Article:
Scene from Alex Cross

  • No Ads on Missouri Public School Buses

    The commercialization of our schools could get a lot worse in the coming months. The Missouri legislature is considering overturning a long-standing prohibition on advertising on and inside school buses.

    It’s terrible that schools today are struggling financially. But commercializing children’s education is not the answer. Advertising on school buses will exploit a captive audience of students, turn schools into endorsers of products that may be harmful to children, and could make the buses less safe. And schools that have experimented with school bus ads have found it hardly raises any money.

    Please take a moment to tell the Special Standing Committee on Urban Issues and your representative to vote "No" on H.B. 224.

  • Tell the MPAA: Stop the Marketing of Violent PG-13 Movies to Preschoolers

    The tragic shootings in Newtown have shined a spotlight on video game violence, but violent media is marketed to children long before they encounter Call of Duty. Since 2008, thousands of parents have joined CCFC in calling for the Motion Picture Association of America to stop companies from marketing violent PG-13 movies to preschoolers. To date the MPAA has refused to act. We’re pleased that MPAA chairman (and former senator) Chris Dodd is now saying that Hollywood is ready to take part in the national dialogue about violence. But we need more than words.  It is long past time for the movie industry to stop marketing violence to young children. 

    For more information, click here.

  • Tell the FTC: Stand Up for Children's Privacy

    The Federal Trade Commission has proposed new rules that empower parents to protect children’s privacy on the web and on mobile platforms. But the industries that profit from exploiting children online are lobbying hard to weaken the FTC’s proposal. That’s why the Commission needs to hear from you. 

    Currently, websites must obtain permission from a parent or guardian before collecting or using personal information from children under age 13. But these rules were written in 1998, and predate many of the today’s sophisticated data-collection and marketing techniques. The FTC’s changes will ensure that parents—not website operators, app makers, data brokers or advertisers—decide what information gets collected from their children.

    Please voice your support for the FTC’s changes by signing the petition below.

    For more information, click here.

  • No Channel One in Minnesota

    For nearly 25 years, Channel One News has been the nation’s most pernicious in-school advertiser, wasting taxpayer-funded class time by showing student-targeted commercials to a captive audience of schoolchildren. Now, the network is escalating its daily commercial assault on 5.5 million students by turning entire broadcasts into ads and by encouraging children to visit inappropriate and disreputable websites.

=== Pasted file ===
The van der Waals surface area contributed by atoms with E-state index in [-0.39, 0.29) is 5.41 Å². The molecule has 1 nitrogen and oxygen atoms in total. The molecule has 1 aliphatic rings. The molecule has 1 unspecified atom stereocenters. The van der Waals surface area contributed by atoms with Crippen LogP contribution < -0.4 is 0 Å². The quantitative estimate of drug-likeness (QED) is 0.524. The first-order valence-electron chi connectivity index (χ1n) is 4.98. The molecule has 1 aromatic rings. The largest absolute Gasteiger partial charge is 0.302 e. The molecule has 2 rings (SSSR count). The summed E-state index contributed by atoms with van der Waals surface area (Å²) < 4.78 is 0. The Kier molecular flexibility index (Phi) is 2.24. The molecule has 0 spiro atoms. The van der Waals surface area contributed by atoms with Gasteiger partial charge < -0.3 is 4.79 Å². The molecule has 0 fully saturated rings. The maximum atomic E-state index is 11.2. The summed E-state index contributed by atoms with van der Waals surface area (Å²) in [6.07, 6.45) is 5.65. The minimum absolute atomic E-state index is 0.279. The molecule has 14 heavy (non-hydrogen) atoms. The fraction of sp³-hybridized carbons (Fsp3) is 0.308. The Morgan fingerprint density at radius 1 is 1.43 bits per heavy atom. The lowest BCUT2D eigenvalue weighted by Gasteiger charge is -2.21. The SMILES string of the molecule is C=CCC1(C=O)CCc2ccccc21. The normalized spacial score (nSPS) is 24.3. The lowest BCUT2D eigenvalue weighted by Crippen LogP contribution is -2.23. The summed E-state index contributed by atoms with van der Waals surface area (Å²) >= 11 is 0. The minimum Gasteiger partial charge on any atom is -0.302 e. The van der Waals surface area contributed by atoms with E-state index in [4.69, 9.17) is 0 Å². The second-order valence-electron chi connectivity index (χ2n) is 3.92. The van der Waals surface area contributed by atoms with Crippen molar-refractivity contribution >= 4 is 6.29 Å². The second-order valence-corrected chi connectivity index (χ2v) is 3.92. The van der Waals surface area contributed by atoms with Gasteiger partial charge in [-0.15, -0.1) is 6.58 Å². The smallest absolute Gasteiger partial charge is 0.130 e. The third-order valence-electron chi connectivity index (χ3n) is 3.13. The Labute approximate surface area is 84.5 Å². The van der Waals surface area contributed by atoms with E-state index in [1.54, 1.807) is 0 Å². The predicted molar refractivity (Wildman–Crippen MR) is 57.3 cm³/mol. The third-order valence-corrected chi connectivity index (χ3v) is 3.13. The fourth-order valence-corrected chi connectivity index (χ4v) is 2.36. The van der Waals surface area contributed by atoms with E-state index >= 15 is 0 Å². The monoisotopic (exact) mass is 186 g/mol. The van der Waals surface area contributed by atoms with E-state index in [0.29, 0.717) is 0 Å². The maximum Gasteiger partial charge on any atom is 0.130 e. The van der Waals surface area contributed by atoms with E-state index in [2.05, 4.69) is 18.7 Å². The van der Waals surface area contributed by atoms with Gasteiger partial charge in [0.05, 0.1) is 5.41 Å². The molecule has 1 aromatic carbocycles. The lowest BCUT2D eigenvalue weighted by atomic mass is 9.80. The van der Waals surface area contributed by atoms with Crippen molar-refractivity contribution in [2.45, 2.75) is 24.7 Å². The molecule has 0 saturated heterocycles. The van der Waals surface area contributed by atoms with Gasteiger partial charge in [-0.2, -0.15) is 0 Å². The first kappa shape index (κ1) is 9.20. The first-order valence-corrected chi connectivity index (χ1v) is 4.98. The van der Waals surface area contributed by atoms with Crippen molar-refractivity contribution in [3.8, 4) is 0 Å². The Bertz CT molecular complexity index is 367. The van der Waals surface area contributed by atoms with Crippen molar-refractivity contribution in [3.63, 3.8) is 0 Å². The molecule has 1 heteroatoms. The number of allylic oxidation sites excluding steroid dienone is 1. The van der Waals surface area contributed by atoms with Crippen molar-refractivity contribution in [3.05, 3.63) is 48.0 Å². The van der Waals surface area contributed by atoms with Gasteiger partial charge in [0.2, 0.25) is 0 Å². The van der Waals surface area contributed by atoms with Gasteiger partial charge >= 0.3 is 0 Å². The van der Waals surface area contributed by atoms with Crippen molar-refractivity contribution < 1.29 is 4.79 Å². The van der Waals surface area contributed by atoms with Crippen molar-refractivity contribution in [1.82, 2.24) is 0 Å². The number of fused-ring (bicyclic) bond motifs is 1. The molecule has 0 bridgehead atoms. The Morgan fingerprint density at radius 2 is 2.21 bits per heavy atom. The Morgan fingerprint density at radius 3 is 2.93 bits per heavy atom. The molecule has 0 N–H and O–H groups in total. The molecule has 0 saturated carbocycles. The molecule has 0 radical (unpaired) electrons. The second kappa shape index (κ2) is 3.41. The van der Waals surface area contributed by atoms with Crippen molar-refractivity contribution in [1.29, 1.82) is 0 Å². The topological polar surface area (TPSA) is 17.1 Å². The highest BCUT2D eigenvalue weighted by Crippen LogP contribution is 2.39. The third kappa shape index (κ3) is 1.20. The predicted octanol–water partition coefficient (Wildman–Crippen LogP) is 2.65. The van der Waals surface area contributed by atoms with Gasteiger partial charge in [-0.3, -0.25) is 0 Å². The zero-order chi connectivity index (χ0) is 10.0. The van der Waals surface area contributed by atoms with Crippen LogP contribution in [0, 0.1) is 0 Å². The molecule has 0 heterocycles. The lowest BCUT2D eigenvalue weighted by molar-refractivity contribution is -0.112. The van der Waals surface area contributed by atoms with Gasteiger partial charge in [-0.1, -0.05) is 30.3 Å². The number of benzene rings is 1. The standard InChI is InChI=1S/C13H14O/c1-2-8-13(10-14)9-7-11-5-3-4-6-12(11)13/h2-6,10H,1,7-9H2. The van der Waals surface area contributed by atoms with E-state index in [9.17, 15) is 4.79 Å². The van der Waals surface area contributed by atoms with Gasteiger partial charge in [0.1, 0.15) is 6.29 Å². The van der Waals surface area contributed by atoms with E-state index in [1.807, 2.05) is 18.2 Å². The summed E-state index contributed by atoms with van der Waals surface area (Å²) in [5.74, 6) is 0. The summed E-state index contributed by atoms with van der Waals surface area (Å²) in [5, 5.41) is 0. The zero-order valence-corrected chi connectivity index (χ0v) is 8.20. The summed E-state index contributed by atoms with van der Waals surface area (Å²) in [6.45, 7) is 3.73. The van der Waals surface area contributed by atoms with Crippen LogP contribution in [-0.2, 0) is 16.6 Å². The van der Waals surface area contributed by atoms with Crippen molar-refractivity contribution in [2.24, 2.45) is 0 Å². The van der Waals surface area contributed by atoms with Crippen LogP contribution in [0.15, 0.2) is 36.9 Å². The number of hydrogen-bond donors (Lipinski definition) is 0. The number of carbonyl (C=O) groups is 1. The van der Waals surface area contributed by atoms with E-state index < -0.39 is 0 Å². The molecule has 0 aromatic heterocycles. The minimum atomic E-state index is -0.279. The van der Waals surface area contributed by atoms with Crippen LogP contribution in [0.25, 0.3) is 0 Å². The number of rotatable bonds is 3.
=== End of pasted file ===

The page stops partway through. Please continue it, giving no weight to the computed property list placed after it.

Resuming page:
That’s why CCFC is calling on state departments of education to investigate Channel One News. We sent a letter outlining our concerns about Channel One to every state superintendent or commissioner of education where the network has a significant presence. Can you take a moment to urge Minnesota Commissioner of Education Dr. Brenda Cassellius to conduct a thorough review of the costs and benefits of showing Channel One in classrooms?

    (If you do not live in Minnesota, please click here to find your state.)

  • No Channel One in Michigan

    For nearly 25 years, Channel One News has been the nation’s most pernicious in-school advertiser, wasting taxpayer-funded class time by showing student-targeted commercials to a captive audience of schoolchildren. Now, the network is escalating its daily commercial assault on 5.5 million students by turning entire broadcasts into ads and by encouraging children to visit inappropriate and disreputable websites.

    That’s why CCFC is calling on state departments of education to investigate Channel One News. We sent a letter outlining our concerns about Channel One to every state superintendent or commissioner of education where the network has a significant presence. Can you take a moment to urge Michigan Superintendent of Public Instruction Michael Flanagan to conduct a thorough review of the costs and benefits of showing Channel One in classrooms?

    (If you do not live in Michigan, please click here to find your state.)

  • No Channel One in Massachusetts

    For nearly 25 years, Channel One News has been the nation’s most pernicious in-school advertiser, wasting taxpayer-funded class time by showing student-targeted commercials to a captive audience of schoolchildren. Now, the network is escalating its daily commercial assault on 5.5 million students by turning entire broadcasts into ads and by encouraging children to visit inappropriate and disreputable websites.